Thursday, July 3, 2014

Discussion of East Coast SLR in Horton et al 2014

A recent paper in Earth's Future by Horton et al titled "Probabilistic 21st and 22nd century sea-level projections at a global network of tide gauge sites" has a nice description of the siituation in Norfolk in addition to NYC and Key West.

I've broken up the text copied from the paper for readability

Note that R is "ratio of Local Sea Level change driven by land ice and oceanographic components to Global Sea Level change driven by those same components".

From section 3.4 Local sea-level projections: examples

To illustrate the importance of local factors for sea-level rise projections, we consider several sites along the coasts of the United States where different factors dominate LSL (local sea level) change (Tables 2, 4). While we focus on projections for RCP[Representative Concentration Pathways Link) 8.5 as a way of highlighting the differences between GSL(global sea level) and LSL, similar considerations apply to other RCPs, which are shown in the tables.
New York City experiences greater-than-global sea-level rise under almost all plausibleprojections, with a likely range of 0.7–1.3 m by 2100 under RCP 8.5. Three factors enhance sealevel rise at New York. First, due to its location on the subsiding peripheral bulge of the former Laurentide Ice Sheet, the site experiences GIA (glacial isostatic adjustment)-related sea-level rise of 1.3± 0.2 mm/y. Second, the rotational effects of WAIS mass loss increases the region’s sea-level response to WAIS mass loss by about 20% [et al.(2009), Gomez, and Clark]. Third, as noted in earlier papers [et al.(2009), Schlesinger, and Stouffer, and Goddard(2013), et al.(2010), Mitrovica, Griffies, Yin, Hay, and Stouffer], changes in the Gulf Stream may result in dynamic sea-level rise in the mid- Atlantic U.S. This enhancement can be seen by examining the difference between oceanographic sea-level rise at New York and the global average, which has a median of 14 cm and a likely range of -6 to +35 cm. These three effects are partially counteracted by the ∼55% reduction in the sea-level response due to GIS mass loss, associated with the gravitationally-induced migration of water away from of this relatively proximal ice mass. Indeed, the climatic factors that amplify and reduce LSL rise relative to GSL rise are nearly balanced in the median projection ( R = 1.03, with a likely range of 0.73–1.30), with GIA effects pushing local rise to levels that exceed the global rise.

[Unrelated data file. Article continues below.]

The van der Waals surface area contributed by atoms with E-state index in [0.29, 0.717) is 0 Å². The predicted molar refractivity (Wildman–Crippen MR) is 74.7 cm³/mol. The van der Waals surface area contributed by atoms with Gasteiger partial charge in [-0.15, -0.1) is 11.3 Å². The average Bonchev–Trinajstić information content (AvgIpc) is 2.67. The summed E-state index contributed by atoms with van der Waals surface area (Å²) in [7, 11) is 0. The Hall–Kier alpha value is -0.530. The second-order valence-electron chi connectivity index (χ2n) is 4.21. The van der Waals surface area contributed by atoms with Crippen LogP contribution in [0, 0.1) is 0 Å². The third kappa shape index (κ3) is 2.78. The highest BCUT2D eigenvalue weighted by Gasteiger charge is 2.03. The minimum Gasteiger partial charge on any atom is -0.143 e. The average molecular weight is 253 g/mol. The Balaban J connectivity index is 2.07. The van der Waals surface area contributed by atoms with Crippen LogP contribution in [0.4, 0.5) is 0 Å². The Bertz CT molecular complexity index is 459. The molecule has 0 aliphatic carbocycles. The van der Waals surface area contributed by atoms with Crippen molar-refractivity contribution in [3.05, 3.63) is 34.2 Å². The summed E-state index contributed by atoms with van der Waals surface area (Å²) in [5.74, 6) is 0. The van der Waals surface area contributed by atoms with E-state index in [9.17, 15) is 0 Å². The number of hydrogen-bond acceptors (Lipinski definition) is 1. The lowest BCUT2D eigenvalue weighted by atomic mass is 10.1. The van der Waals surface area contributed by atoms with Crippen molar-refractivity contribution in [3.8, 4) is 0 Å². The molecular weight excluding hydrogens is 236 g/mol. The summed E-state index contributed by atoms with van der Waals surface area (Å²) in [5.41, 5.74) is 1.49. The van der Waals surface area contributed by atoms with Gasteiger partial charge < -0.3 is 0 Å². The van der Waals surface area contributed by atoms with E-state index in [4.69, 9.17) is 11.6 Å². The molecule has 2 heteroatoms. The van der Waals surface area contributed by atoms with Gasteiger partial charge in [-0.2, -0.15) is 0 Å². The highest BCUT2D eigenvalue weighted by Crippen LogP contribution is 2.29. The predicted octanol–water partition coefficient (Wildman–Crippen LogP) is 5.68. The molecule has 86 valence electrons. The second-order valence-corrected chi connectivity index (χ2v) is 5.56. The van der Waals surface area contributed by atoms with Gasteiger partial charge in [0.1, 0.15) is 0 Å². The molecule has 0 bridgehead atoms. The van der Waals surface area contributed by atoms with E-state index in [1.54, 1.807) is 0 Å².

Sewell’s Point in Norfolk, VA, is projected to experience higher-than-global mean sea level rise due to the same factors as New York City: subsidence due to GIA, enhanced influence of WAIS mass loss, and exposure to changes in the Gulf Stream.
Being located farther south along the U.S. East Coast, Norfolk experiences somewhat smaller ocean dynamic changes (median and likely ocean dynamic sea-level rise increment of 9 cm and -8–26 cm) but greater sea-level rise due to GIS mass loss (experiencing about ∼ 45% less sea-level rise than the global mean).
Its R value (1.00, likely range of 0.75–1.22) is similar to New York City.
However, whereas New York City sits upon bedrock, Norfolk is located on the soft sediments of the Coastal Plain [et al.(2013), Kopp, Horton, Browning, and Kemp].
As a consequence, it is exposed to sea-level rise due to both natural sediment compaction and compaction caused by groundwater withdrawal, which increases the background non-climatic rate of sea-level rise to 2.5 ± 0.3 mm/y.
Accordingly, the likely range of LSL rise for RCP 8.5 in 2100 is 0.8–1.3 m.
Sea-level rise at Key West, Florida, is closer to the global mean, with a likely range in RCP 8.5 by 2100 of 0.6–1.1 m (median R = 1.00 , likely range of 0.83–1.15, background rise of 0.5 ± 0.4 mm/y). By contrast, the deltaic western Gulf of Mexico coastline experiences some of the fastest rates of sea-level rise in the world as a result of groundwater withdrawal and hydrocarbon production [et al.(2011), Allison, and Hameed, and Tremblay(1995)]. At Galveston, Texas, a background subsidence rate of 4.6 ± 0.3 mm/y drives a likely range of sea-level rise by 2100 in RCP 8.5 of 1.0–1.5 m. Because the uncertainty in subsidence rate is small relative to other sources of uncertainty, this causes a shift in the range rather than a broadening of overall uncertainty, as occurs at New York City (reflected in a likely R of 0.78–1.13, which is narrower than at New York City).